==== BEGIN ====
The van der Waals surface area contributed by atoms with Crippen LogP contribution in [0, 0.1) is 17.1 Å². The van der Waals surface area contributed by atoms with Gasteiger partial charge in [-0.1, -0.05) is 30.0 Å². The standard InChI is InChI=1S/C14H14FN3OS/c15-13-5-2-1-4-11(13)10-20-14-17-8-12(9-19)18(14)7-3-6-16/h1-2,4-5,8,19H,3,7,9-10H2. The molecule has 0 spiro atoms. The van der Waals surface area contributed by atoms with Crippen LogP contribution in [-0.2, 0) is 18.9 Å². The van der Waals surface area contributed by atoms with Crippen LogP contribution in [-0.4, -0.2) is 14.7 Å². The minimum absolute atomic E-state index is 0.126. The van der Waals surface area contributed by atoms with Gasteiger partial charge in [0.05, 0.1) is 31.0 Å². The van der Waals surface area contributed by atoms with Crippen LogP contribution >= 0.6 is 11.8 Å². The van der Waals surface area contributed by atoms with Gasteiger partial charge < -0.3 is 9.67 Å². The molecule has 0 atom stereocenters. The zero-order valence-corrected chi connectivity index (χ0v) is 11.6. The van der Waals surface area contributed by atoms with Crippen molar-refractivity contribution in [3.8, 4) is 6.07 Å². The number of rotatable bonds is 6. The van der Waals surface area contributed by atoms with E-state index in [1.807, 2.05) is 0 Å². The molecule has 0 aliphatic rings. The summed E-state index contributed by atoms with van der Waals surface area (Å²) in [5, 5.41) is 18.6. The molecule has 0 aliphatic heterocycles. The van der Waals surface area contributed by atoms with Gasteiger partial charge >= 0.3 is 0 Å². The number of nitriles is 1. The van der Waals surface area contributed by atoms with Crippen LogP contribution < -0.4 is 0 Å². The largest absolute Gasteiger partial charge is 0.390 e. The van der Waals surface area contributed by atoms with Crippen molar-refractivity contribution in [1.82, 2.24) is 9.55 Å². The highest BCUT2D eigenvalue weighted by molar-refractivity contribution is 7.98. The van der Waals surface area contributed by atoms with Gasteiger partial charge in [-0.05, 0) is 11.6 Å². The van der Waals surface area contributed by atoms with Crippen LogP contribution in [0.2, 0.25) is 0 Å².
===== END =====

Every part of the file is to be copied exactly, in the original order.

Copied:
The van der Waals surface area contributed by atoms with Crippen LogP contribution in [0, 0.1) is 17.1 Å². The van der Waals surface area contributed by atoms with Gasteiger partial charge in [-0.1, -0.05) is 30.0 Å². The standard InChI is InChI=1S/C14H14FN3OS/c15-13-5-2-1-4-11(13)10-20-14-17-8-12(9-19)18(14)7-3-6-16/h1-2,4-5,8,19H,3,7,9-10H2. The molecule has 0 spiro atoms. The van der Waals surface area contributed by atoms with Crippen LogP contribution in [-0.2, 0) is 18.9 Å². The van der Waals surface area contributed by atoms with Crippen LogP contribution in [-0.4, -0.2) is 14.7 Å². The minimum absolute atomic E-state index is 0.126. The van der Waals surface area contributed by atoms with Gasteiger partial charge in [0.05, 0.1) is 31.0 Å². The van der Waals surface area contributed by atoms with Crippen LogP contribution >= 0.6 is 11.8 Å². The van der Waals surface area contributed by atoms with Gasteiger partial charge < -0.3 is 9.67 Å². The molecule has 0 atom stereocenters. The zero-order valence-corrected chi connectivity index (χ0v) is 11.6. The van der Waals surface area contributed by atoms with Crippen molar-refractivity contribution in [3.8, 4) is 6.07 Å². The number of rotatable bonds is 6. The van der Waals surface area contributed by atoms with E-state index in [1.807, 2.05) is 0 Å². The molecule has 0 aliphatic rings. The summed E-state index contributed by atoms with van der Waals surface area (Å²) in [5, 5.41) is 18.6. The molecule has 0 aliphatic heterocycles. The van der Waals surface area contributed by atoms with Gasteiger partial charge >= 0.3 is 0 Å². The number of nitriles is 1. The van der Waals surface area contributed by atoms with Crippen LogP contribution < -0.4 is 0 Å². The largest absolute Gasteiger partial charge is 0.390 e. The van der Waals surface area contributed by atoms with Crippen molar-refractivity contribution in [1.82, 2.24) is 9.55 Å². The highest BCUT2D eigenvalue weighted by molar-refractivity contribution is 7.98. The van der Waals surface area contributed by atoms with Gasteiger partial charge in [-0.05, 0) is 11.6 Å². The van der Waals surface area contributed by atoms with Crippen LogP contribution in [0.2, 0.25) is 0 Å².